Hi Livefree! I have so many questions for you. Since i have to wait until the 12th to get an answer as to mets, or not, i've been trying to talk myself into believing that i do NOT have bone metastasis. The pain i have has never felt 'normal', and that's what worries me. What does the pain feel like? I mean, does it feel like you're stiff, and any movement feels like you're going to break in half?

I also get a lot of popping particularly in the left hip which has very bad osteoporosis. Also, do you have osteoporosis? Does that go along with bone cancer, or is that a separate thing? I know i should be asking my doc these things, but i don't see him until the 12th. You can email me privately, if you wish.

I hope they are able to cure your bone cancer. My oncologist wasn't very optimistic about any metastasis, particularly bone, but i've been reading about people who have survived. I am not panicked yet.

Many hugs,

Posts: 45
Joined: Jul 2007

yes, its very painfull.. so much so that i am now on constant pain meds with a portable pump into my port... cause the pills dont cut it.. would need a whole bottle of pills every day..
I dont have osteoporosis. The pain is/was really bad in my hips, any movement was painfull.. the back pain was really bad too, couldnt get out of bed without help. :(
I had some radiation done though that really helped a lot. I might not need the pain pump pretty soon, i've been lowering the dose.. The radiation really zapped it, but from what I hear, they can only radiate once. They cant do the same spot twice because it makes the bone weak... I dont know how true that is though..
Do they have bone scan equipment in your hospital? Thats how they verified mine. They inject you with some nucular/radioative stuff, and then you sit on a table for a half hour will they scan your body.. I lit up like a chrismas tree.. Its in my skull too, so my answers might get a little blury.. lol.. I dont know why you have to wait so long.. I knew the same day..
Anyway, I wouldnt worry until you know for sure.. And if it is, radiation can fix you up for a while anyway.. Funny thing about cancer, makes every little pain or lump or sore 5 times more trouble then it probably really is...

peace :)

kristasplace's picture
Posts: 956
Joined: Oct 2007

If it's true that you can't irradiate the same area more than once, then i really will be screwed as far as treatment. I had radiation for the rectal cancer, and i'm pretty sure that's why i'm in this predicament. The doctor described the bones as soft, especially on the inside of my spine.

I think it's a good sign that the intense pain i had before the osteoporosis diagnosis has lessened quite a bit since i started taking the calcium. It could just be the pain from the arthritis has subsided; i hear that pain comes and goes. But it was so intense for so long, i couldn't walk without assistance.

Believe me, i am going to make a HUGE post if the markings they found are in fact hairline fractures, and NOT lesions.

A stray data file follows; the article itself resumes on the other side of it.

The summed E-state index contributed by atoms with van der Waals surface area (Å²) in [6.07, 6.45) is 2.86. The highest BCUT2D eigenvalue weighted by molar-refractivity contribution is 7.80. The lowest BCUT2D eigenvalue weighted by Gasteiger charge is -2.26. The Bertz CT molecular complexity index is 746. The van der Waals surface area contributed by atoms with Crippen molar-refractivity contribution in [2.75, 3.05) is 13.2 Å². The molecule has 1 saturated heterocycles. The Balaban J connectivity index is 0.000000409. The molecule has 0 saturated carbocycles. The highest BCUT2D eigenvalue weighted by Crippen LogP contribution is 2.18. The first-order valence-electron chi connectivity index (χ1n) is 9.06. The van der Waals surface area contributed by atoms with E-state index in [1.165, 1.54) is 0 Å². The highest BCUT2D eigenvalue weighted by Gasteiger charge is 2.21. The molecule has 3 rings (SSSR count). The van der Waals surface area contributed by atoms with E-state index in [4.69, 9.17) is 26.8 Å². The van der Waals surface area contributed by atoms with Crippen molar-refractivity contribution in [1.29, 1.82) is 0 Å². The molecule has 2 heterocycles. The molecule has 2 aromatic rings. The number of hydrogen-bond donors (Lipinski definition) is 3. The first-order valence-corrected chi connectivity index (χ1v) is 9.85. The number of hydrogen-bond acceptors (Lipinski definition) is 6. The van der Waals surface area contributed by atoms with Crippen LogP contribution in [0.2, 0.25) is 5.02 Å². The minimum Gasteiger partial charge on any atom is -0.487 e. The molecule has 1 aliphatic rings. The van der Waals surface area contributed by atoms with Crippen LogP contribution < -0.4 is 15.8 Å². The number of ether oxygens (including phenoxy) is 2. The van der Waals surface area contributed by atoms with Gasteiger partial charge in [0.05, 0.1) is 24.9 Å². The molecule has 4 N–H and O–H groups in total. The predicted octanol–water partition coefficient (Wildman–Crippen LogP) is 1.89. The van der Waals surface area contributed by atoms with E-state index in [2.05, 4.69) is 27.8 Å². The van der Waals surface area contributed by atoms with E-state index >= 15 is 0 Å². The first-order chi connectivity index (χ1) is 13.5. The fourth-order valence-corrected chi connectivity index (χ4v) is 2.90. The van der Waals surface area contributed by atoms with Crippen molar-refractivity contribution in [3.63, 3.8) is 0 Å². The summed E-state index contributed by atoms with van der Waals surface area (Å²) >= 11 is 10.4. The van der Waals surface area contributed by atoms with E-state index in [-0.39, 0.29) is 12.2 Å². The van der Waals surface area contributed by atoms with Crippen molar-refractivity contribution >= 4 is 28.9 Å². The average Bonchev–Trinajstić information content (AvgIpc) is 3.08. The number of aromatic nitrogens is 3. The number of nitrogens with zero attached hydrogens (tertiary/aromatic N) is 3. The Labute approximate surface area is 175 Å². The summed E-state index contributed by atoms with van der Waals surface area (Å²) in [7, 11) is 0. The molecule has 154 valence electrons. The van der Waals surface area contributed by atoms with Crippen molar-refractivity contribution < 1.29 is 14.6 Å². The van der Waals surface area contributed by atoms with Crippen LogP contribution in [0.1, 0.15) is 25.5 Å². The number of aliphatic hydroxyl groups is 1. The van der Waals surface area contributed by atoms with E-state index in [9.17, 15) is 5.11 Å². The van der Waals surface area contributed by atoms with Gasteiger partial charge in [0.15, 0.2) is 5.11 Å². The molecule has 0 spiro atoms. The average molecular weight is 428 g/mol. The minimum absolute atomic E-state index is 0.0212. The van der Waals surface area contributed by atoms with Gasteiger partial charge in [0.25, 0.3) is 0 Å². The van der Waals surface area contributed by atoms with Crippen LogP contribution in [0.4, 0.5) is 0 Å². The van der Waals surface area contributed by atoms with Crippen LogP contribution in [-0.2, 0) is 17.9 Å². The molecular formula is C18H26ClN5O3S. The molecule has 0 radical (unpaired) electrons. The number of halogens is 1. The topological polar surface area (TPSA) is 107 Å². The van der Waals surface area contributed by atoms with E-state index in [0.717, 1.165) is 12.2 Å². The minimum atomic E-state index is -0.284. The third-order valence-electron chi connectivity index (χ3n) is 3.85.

Oh, also, i did have a bone scan done to confirm the oseoporosis, but it was without contrast, and it only took a few minutes. I'm having an MRI done tomorrow to confirm what the problem is.

Thank you livefreeordie for sharing your experience with me. I'm so glad they're able to manage your pain, and i'm glad the radiation is working. For me, the radiation caused me a lot of problems. But i don't regret doing it. I believe it killed my cancer.

Many hugs,

Posts: 6
Joined: Sep 2008

My doctors were concerned initially that I may have had bone metastases. However, the pain I suffered, which eventually was diagnosed through MRI scan to be sacral insufficiency fractures, was worse with movement and settled when I rested. I understand from my doctors and from my own research that the pain from bone metastases is constant and does not settle with rest.

Regards, epoh.

Posts: 1
Joined: Nov 2007

My husband had a solitary bone met to his skull right at the hairline above the forehead. It grew quickly from nothing to a golf ball size pressing in on his brain within 30 days. He had 15 radiation treatments and it has reduced in size about a 1/4 of the full golf ball size. He never had pain or mental issues from the compression. He is now on monthly Zometa and yes was told it was a one time shot on the skull radiation to that spot.... so if it decided to grow again we could not re-radiate. His was EXTREMELY rare for location and solitary bone mets... bone scan revealed no other spots of mets. Original dx was 9/05 rectal cancer Stage IIIC with 4 out of 11 nodes positive for cancer cells.

I hope something like Zometa could help with your bone pain. My husband is achy and flu like for two days and then back to "normal"....

Posts: 33
Joined: May 2008

Wamo888: my husband was dx 12/07 rectal cancer Stage IIIC w/4of15 pos nodes and 1of7 pos nodes from rt-groin (surgeon found swollen spot during original pre-surgical exam.) What kind of adjuvant, if any, chemotherapy did your husband have?

Krista: wishing you strength with this new bend in the road.